Review: iZotope Ozone 6

Ozone has long been a favorite of mastering engineers both novice and professional. Will iZotope's Ozone 6 be as compelling as its predecessors?  

Historically, Ozone has been a collection of modules that'"for many'"have been the go-to solution for getting professional mastering results. However, you still needed a host application to run those plug-ins. Now both versions of Ozone 6 (Ozone 6 and Ozone 6 Advanced) run as a stand-alone app and as a multi-module plug-in. Ozone 6 Advanced adds the ability to run each module as a separate plug-in, introduces a great new module called Dynamic EQ, and includes the Insight metering suite.

A New Look

Ozone 6 is the latest program to feature the crisp, flat iZotope esthetic. Gone are the hyper-colorful themes, now replaced with more muted tones.

The Ozone 6 stand-alone interface.

The Ozone 6 stand-alone interface.

The stand-alone version can load multiple audio files simultaneously, which allows you to make quick comparisons between different tracks. Each track can be truncated and faded-in/out with a variety of curves, and treated by up to six different mastering modules like dynamics and various tonal processors. All of the modules (with the exception of the Maximizer and Imager) can work in stereo or mid/side channel modes. There's also a special Plug-in module that allows you to use third-party plug-ins. The modules can be rearranged into customized signal flows for each track, but remember that if you're using the Maximizer, you'll always want it to be last in the chain. The Master I/O section meters can be configured for several loudness standards, including the K-System.

"The Auto Match Gain button is perhaps my favorite new feature of Ozone 6."

Below the Master I/O section is the Auditioning section, which is where you'll find the Bypass, Mono, (channel) Swap buttons, as well as the Dither section powered by the MBIT+ dithering processor. Next to the Bypass button, you'll find the Auto Match Gain button, which resembles a small human ear. This is perhaps my favorite new feature of Ozone because it matches the loudness of both the original (unmastered) file and the currently mastered version. This means that clicking the Bypass button allows you to truly listen to the mastering treatments you're applying without the huge disparity in loudness.

Equalizer Modules

While it might appear that there are two different modules, the Equalizer and Post Equalizer are identical. But having two EQs allow you to provide some specialized treatments. For example, one could be in L-R mode for independent EQ of the left and right channels, while the other could be in M-S mode for mid/side processing. Both equalizers provide up to 8-bands of paragraphic EQ. Each band has a wide choice of individual filter shapes, and the entire module can operate in Analog or Digital mode. Analog mode provides non-linear phase curves with an analog-modeled flavor, while Digital mode gives you less-colorful filters with linear phase, which is highly desirable for mastering. While in Digital mode, you can set the shape to Surgical mode for uncolored, yet highly precise filter responses.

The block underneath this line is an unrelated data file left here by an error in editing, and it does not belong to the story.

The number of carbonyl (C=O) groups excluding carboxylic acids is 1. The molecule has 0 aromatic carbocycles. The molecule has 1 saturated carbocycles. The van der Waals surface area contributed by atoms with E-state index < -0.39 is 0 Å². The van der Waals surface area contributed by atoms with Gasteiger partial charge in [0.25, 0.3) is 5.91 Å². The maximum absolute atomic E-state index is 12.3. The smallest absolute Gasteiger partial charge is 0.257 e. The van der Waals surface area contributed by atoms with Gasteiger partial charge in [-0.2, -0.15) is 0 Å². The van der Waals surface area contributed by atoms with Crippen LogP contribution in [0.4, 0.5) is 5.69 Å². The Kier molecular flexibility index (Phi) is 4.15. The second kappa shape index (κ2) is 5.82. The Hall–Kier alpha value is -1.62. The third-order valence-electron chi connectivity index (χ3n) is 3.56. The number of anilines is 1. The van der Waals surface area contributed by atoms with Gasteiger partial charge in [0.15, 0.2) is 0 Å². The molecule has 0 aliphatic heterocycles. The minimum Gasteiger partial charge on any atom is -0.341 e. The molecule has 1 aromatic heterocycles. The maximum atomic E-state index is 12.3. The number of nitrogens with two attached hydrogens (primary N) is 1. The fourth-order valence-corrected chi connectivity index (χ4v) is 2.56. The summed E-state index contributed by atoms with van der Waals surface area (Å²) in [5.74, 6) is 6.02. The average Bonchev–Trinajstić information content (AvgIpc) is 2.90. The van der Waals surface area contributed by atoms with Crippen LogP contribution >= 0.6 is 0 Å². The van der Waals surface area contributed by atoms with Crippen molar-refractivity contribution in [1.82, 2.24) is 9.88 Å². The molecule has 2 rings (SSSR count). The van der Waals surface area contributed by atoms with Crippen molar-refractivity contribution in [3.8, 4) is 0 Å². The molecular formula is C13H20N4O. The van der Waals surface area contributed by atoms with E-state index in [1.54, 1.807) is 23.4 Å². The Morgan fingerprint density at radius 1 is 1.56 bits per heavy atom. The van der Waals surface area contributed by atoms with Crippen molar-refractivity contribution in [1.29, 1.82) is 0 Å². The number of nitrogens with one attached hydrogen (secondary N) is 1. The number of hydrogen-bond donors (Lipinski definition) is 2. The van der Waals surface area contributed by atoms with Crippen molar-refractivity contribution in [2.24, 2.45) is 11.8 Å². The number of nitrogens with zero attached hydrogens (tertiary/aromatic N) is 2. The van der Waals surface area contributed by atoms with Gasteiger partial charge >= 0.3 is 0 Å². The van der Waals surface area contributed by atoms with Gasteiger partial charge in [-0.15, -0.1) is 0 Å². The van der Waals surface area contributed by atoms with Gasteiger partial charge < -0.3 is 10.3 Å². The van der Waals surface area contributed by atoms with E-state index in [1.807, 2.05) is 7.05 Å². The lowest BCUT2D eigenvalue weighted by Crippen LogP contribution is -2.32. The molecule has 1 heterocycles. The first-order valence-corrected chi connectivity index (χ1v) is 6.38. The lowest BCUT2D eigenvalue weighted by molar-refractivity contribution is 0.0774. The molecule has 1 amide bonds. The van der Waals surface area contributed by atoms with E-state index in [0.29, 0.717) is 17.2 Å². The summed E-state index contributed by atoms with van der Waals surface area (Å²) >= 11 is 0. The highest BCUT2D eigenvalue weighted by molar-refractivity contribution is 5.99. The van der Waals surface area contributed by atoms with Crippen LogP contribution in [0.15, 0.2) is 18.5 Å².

"It's really interesting to analyze music that you feel epitomizes high-quality sound, then apply that tonality to your own recordings."

There's also a Matching section that allows you to analyze the EQ curve of any audio file, then apply that curve to your mastered file. Remember that Picasso said, 'Good artists copy, great artists steal.'

Matthew Loel T. Hepworth

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MATTHEW LOEL T. HEPWORTH has been teaching music technology since 1984. The son of educators, he has the ability to thoughtfully instruct people to get the most from complicated music products and software. He authors the Cubase and WaveLab tutorials for and authored several books including WaveLab 7 Power!, The Power i... Read More


Jerry Flattum
Hey Matthew, no one seems to have commented yet so let me be the first to tell you what an excellent article you wrote. You managed to discuss technical details while maintaining clarity and simplicity. That has got to be your educator background!

How well do you know Pro Tools 11 and Logic Pro X? If you know these programs, I'd love to read any articles you may have written and talk with you further on recording/production issues.

Anyway, thanx for a great article on Izotope. Mastering is the "secret" of the recording industry and no doubt many a mastering engineer blow out the frequency spectrum when it comes to the thought of a mastering suite in the hands of novices.
Thanks, Jerry. I'm really glad you enjoyed the review of Ozone, and thanks for taking the time to tell me so.

As for Pro Tools and Logic, I'm not nearly as well-versed on those programs as I am with Steinberg (like Cubase and Wavelab) and iZotope products. Fortunately, we have great authors like Bill Burgess, Jay Asher, Joe Albano, and Mike Watkinson writing reviews and tutorials that might be right up your alley.

I'm sure you're correct that many professional mastering engineers get nervous when they see so many incredible products (like Ozone) that bring mastering treatments to the masses, and at remarkably low prices. But I always remind my customers that when it comes to getting a great sound, "It's not the gear, it's the years and the ears that make the biggest difference." Be that as it may, what wonderful times we live in to have such amazing software and hardware, and to be able to use them to maximize the sonic potential of our own sonic and musical material.

All my best,


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